Thread: Can someone explain, why the programm is throwing 2 warning when compiling?

  1. #1
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    Can someone explain, why the programm is throwing 2 warning when compiling?

    Hey, i am completely new to C programming, learning it for my Uni right now, my C exercise group and me have absolutely no clue, why those warnings are thrown, when compiling the code. Also i dont really get the * and & and what exactly they do in the case. All i know is, that &variable stores the address from the RAM of the variable and that * creates a pointer (what ever that means?) or can somehow read what value at a &variable is...i am confused...here is the code:

    Code:
    #include <stdio.h>
    void f(int *);
    void f(int *ptr)
    {
      int ar[] = { 1, 2, 3, 4 };
      *ptr = &ar;
    }
    
    int main()
    {
      int *arr;
      f(&arr);
      for (int i = 0; i < 4; i++) {
        int d = arr[i];
        printf("The %d-th element is %d.\n", i, d);
      }
      return 0;                     //return Code 0 for all good
    
    }
    Last edited by Salem; 11-04-2022 at 01:21 PM. Reason: Removed crayola

  2. #2
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    btw those are the 2 warnings in line 6 warning: assignment makes integer from pointer without a cast [-Wint-conversion] and 12 warning: passing argument 1 of 'f' from incompatible pointer type [-Wincompatible-pointer-types]

  3. #3
    and the hat of int overfl Salem's Avatar
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    Compare with this.
    Code:
    #include <stdio.h>
    void f(int **);
    void f(int **ptr)
    {
      static int ar[] = { 1, 2, 3, 4 };
      *ptr = ar;
    }
     
    int main()
    {
      int *arr;
      f(&arr);
      for (int i = 0; i < 4; i++) {
        int d = arr[i];
        printf("The %d-th element is %d.\n", i, d);
      }
      return 0;                     //return Code 0 for all good
     
    }
    
    $ gcc bar.c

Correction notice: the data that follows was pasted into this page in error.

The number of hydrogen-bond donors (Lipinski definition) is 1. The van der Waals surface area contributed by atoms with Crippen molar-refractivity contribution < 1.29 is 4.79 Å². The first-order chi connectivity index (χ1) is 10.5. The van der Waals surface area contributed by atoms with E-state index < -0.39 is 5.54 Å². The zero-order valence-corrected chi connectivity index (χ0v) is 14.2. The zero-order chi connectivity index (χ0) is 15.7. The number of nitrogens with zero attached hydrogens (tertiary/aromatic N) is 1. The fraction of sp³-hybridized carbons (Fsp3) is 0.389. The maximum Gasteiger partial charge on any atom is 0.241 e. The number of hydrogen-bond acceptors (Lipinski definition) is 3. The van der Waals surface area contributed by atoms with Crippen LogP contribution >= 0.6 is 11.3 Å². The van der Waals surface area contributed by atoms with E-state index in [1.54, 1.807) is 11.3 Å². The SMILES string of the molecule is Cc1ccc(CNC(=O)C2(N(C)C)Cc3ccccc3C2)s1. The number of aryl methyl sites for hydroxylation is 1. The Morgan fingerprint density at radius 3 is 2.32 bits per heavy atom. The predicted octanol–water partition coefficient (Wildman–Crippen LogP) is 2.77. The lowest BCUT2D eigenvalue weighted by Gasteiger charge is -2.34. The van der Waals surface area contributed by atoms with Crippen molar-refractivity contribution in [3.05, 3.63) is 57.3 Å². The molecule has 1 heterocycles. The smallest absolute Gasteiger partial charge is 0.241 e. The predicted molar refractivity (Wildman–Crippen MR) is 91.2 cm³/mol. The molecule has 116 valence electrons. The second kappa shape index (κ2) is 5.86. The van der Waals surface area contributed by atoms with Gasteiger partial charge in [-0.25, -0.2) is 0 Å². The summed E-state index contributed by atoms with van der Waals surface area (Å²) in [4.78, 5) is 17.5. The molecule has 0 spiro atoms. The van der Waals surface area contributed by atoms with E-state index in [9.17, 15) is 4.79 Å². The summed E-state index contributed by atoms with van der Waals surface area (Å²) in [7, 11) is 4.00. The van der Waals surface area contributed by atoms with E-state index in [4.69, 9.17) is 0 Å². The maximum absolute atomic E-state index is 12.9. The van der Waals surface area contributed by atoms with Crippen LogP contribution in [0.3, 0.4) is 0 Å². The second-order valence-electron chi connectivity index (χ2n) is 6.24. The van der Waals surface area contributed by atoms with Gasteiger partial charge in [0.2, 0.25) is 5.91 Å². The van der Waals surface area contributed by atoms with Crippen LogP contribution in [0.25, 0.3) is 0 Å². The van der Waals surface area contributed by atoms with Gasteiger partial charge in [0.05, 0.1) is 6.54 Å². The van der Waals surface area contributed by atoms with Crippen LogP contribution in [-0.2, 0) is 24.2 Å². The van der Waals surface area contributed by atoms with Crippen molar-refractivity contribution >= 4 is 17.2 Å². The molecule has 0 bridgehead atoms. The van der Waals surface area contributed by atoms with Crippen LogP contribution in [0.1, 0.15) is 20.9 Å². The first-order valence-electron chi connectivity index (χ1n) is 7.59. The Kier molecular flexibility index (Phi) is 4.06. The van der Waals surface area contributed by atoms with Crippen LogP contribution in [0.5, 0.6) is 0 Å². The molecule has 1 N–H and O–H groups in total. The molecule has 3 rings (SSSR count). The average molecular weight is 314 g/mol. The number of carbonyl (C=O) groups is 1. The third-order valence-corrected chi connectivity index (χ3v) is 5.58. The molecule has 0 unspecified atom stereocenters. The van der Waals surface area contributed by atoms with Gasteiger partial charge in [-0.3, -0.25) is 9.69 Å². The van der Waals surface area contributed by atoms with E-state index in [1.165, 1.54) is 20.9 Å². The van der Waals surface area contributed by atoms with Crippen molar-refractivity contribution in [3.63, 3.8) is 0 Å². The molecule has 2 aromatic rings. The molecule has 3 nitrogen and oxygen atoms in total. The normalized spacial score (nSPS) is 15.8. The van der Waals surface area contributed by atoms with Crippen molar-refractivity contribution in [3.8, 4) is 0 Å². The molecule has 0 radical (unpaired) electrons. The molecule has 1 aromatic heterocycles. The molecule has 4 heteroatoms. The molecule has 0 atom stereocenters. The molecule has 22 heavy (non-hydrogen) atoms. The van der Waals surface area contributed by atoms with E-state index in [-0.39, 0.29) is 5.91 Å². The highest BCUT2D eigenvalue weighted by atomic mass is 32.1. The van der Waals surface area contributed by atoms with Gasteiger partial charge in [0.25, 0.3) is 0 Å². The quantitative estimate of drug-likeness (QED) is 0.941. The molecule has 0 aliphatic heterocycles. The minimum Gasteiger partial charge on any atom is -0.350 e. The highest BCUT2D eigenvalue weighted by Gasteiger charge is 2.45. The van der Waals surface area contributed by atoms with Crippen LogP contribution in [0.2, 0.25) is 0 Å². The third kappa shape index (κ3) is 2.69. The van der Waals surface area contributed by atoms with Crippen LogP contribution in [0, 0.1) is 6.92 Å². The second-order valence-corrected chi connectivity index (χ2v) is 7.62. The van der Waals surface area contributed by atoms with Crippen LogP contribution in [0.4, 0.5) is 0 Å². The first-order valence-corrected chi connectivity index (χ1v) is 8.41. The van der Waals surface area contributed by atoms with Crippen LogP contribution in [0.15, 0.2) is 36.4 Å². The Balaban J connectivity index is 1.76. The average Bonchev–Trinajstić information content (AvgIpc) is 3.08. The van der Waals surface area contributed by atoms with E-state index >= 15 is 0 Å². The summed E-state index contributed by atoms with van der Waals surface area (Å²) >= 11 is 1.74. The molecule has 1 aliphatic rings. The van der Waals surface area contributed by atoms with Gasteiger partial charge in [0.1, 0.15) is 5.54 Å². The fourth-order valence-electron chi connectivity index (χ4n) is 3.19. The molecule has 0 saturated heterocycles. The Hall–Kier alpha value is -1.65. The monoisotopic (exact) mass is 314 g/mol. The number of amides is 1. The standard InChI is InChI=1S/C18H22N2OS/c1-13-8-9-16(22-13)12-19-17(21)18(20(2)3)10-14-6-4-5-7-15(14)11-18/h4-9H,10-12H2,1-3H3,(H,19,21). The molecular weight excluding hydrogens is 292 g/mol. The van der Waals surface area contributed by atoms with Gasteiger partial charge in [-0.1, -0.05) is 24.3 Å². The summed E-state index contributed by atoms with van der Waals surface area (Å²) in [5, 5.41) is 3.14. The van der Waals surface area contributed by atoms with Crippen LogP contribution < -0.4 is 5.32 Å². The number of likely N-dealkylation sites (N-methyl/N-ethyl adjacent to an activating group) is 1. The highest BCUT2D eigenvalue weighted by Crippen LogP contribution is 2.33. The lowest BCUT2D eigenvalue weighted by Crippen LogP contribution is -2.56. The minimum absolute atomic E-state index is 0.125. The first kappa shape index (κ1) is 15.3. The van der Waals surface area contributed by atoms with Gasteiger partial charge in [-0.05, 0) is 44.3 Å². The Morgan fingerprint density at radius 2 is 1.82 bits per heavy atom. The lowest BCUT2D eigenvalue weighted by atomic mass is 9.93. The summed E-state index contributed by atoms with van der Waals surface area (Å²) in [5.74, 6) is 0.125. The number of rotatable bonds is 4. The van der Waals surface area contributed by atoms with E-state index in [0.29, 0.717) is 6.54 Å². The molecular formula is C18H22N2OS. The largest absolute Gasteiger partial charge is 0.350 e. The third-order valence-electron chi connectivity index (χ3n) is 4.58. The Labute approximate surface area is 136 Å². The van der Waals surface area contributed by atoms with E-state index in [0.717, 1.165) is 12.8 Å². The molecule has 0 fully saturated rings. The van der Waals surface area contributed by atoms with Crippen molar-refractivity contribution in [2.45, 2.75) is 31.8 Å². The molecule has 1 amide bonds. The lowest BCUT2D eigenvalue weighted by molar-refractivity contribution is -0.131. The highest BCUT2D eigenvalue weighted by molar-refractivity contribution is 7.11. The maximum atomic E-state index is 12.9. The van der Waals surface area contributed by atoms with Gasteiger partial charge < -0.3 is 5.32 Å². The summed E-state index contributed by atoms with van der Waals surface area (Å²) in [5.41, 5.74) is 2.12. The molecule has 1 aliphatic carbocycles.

$ ./a.out 
    The 0-th element is 1.
    The 1-th element is 2.
    The 2-th element is 3.
    The 3-th element is 4.
    If you have int a, the type of a is int.
    Saying &a gets you a type of int*, like for example int *pa = &a
    Saying *pa takes you back to where you started, ie an int, like for example int b = *pa;

    But if your variable is already a pointer like int *arr, taking the address of it yields a type of int**
    This is what the parameter type of your function should expect.

    Imagine the line of types
    int** int* int
    & moves you to the left, * moves you to the right.

    Finally for completely different reasons not related to pointers, the array in the function needs to be static.
    Returning a pointer to a local variable (which is about to go out of scope) is a bad thing.
    If you dance barefoot on the broken glass of undefined behaviour, you've got to expect the occasional cut.
    If at first you don't succeed, try writing your phone number on the exam paper.

  4. #4
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    Quote Originally Posted by Salem View Post
    Imagine the line of types
    int** int* int
    & moves you to the left, * moves you to the right.
    I like this simple explanation of pointers! Do you mind if I steal it?

  5. #5
    and the hat of int overfl Salem's Avatar
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    Go for it christop
    If you dance barefoot on the broken glass of undefined behaviour, you've got to expect the occasional cut.
    If at first you don't succeed, try writing your phone number on the exam paper.

  6. #6